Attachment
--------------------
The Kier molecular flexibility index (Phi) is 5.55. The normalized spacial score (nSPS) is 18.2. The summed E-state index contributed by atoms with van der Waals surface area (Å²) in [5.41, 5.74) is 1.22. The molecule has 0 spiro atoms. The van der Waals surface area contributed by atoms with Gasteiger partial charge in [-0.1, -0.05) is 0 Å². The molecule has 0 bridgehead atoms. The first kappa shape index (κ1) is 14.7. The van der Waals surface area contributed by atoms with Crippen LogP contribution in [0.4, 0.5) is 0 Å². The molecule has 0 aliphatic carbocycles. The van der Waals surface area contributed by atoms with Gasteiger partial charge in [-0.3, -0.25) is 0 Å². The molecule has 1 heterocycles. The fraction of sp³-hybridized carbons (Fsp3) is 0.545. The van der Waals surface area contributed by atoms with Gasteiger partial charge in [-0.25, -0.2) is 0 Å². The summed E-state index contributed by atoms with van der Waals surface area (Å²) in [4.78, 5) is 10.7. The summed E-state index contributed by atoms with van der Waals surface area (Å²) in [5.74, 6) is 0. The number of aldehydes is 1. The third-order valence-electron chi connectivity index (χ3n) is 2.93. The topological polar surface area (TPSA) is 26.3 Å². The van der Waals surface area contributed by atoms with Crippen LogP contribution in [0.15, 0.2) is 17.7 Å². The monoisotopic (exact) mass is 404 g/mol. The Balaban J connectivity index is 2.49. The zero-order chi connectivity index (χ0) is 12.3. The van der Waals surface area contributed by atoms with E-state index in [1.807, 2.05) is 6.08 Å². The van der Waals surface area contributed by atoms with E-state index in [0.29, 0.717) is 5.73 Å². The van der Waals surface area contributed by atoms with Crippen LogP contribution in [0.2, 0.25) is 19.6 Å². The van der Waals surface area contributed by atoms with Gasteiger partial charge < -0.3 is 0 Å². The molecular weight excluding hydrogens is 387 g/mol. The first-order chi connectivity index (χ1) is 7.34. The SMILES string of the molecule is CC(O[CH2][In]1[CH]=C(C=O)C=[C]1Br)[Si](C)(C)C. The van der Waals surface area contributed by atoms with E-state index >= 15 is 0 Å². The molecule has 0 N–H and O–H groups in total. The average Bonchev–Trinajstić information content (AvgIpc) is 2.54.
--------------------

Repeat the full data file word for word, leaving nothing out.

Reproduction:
The Kier molecular flexibility index (Phi) is 5.55. The normalized spacial score (nSPS) is 18.2. The summed E-state index contributed by atoms with van der Waals surface area (Å²) in [5.41, 5.74) is 1.22. The molecule has 0 spiro atoms. The van der Waals surface area contributed by atoms with Gasteiger partial charge in [-0.1, -0.05) is 0 Å². The molecule has 0 bridgehead atoms. The first kappa shape index (κ1) is 14.7. The van der Waals surface area contributed by atoms with Crippen LogP contribution in [0.4, 0.5) is 0 Å². The molecule has 0 aliphatic carbocycles. The van der Waals surface area contributed by atoms with Gasteiger partial charge in [-0.3, -0.25) is 0 Å². The molecule has 1 heterocycles. The fraction of sp³-hybridized carbons (Fsp3) is 0.545. The van der Waals surface area contributed by atoms with Gasteiger partial charge in [-0.25, -0.2) is 0 Å². The summed E-state index contributed by atoms with van der Waals surface area (Å²) in [4.78, 5) is 10.7. The summed E-state index contributed by atoms with van der Waals surface area (Å²) in [5.74, 6) is 0. The number of aldehydes is 1. The third-order valence-electron chi connectivity index (χ3n) is 2.93. The topological polar surface area (TPSA) is 26.3 Å². The van der Waals surface area contributed by atoms with Crippen LogP contribution in [0.15, 0.2) is 17.7 Å². The monoisotopic (exact) mass is 404 g/mol. The Balaban J connectivity index is 2.49. The zero-order chi connectivity index (χ0) is 12.3. The van der Waals surface area contributed by atoms with E-state index in [1.807, 2.05) is 6.08 Å². The van der Waals surface area contributed by atoms with E-state index in [0.29, 0.717) is 5.73 Å². The van der Waals surface area contributed by atoms with Crippen LogP contribution in [0.2, 0.25) is 19.6 Å². The van der Waals surface area contributed by atoms with Gasteiger partial charge < -0.3 is 0 Å². The molecular weight excluding hydrogens is 387 g/mol. The first-order chi connectivity index (χ1) is 7.34. The SMILES string of the molecule is CC(O[CH2][In]1[CH]=C(C=O)C=[C]1Br)[Si](C)(C)C. The van der Waals surface area contributed by atoms with E-state index >= 15 is 0 Å². The molecule has 0 N–H and O–H groups in total. The average Bonchev–Trinajstić information content (AvgIpc) is 2.54.